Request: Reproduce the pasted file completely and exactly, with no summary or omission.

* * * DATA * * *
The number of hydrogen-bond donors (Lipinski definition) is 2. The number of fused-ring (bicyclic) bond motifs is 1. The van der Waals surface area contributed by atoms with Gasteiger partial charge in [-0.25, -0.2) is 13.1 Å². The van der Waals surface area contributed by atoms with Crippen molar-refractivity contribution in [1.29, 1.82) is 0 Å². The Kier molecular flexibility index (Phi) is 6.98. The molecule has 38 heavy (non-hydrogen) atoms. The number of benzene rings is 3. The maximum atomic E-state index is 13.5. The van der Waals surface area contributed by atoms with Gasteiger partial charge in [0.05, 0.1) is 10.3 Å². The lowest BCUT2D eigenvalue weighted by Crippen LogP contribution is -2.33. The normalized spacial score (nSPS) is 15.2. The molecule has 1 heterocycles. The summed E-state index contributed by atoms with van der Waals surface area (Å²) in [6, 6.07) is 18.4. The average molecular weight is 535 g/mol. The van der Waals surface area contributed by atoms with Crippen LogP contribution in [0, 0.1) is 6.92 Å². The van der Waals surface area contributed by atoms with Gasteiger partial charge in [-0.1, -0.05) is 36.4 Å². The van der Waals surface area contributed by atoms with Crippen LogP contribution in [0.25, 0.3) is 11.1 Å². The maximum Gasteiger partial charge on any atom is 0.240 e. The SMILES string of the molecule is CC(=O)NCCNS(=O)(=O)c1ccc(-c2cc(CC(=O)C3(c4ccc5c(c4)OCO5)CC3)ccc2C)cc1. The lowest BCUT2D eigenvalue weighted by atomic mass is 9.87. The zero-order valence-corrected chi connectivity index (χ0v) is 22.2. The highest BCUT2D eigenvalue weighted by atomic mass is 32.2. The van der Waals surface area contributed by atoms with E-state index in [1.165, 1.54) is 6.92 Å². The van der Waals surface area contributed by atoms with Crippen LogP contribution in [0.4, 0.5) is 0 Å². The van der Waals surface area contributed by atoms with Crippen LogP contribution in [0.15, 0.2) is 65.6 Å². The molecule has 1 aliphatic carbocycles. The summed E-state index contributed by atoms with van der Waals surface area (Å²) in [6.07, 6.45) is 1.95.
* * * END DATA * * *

The number of hydrogen-bond donors (Lipinski definition) is 2. The number of fused-ring (bicyclic) bond motifs is 1. The van der Waals surface area contributed by atoms with Gasteiger partial charge in [-0.25, -0.2) is 13.1 Å². The van der Waals surface area contributed by atoms with Crippen molar-refractivity contribution in [1.29, 1.82) is 0 Å². The Kier molecular flexibility index (Phi) is 6.98. The molecule has 38 heavy (non-hydrogen) atoms. The number of benzene rings is 3. The maximum atomic E-state index is 13.5. The van der Waals surface area contributed by atoms with Gasteiger partial charge in [0.05, 0.1) is 10.3 Å². The lowest BCUT2D eigenvalue weighted by Crippen LogP contribution is -2.33. The normalized spacial score (nSPS) is 15.2. The molecule has 1 heterocycles. The summed E-state index contributed by atoms with van der Waals surface area (Å²) in [6, 6.07) is 18.4. The average molecular weight is 535 g/mol. The van der Waals surface area contributed by atoms with Crippen LogP contribution in [0, 0.1) is 6.92 Å². The van der Waals surface area contributed by atoms with Gasteiger partial charge in [-0.1, -0.05) is 36.4 Å². The van der Waals surface area contributed by atoms with Crippen LogP contribution in [0.25, 0.3) is 11.1 Å². The maximum Gasteiger partial charge on any atom is 0.240 e. The SMILES string of the molecule is CC(=O)NCCNS(=O)(=O)c1ccc(-c2cc(CC(=O)C3(c4ccc5c(c4)OCO5)CC3)ccc2C)cc1. The lowest BCUT2D eigenvalue weighted by atomic mass is 9.87. The zero-order valence-corrected chi connectivity index (χ0v) is 22.2. The highest BCUT2D eigenvalue weighted by atomic mass is 32.2. The van der Waals surface area contributed by atoms with E-state index in [1.165, 1.54) is 6.92 Å². The van der Waals surface area contributed by atoms with Crippen LogP contribution in [0.4, 0.5) is 0 Å². The van der Waals surface area contributed by atoms with Crippen LogP contribution in [0.15, 0.2) is 65.6 Å². The molecule has 1 aliphatic carbocycles. The summed E-state index contributed by atoms with van der Waals surface area (Å²) in [6.07, 6.45) is 1.95.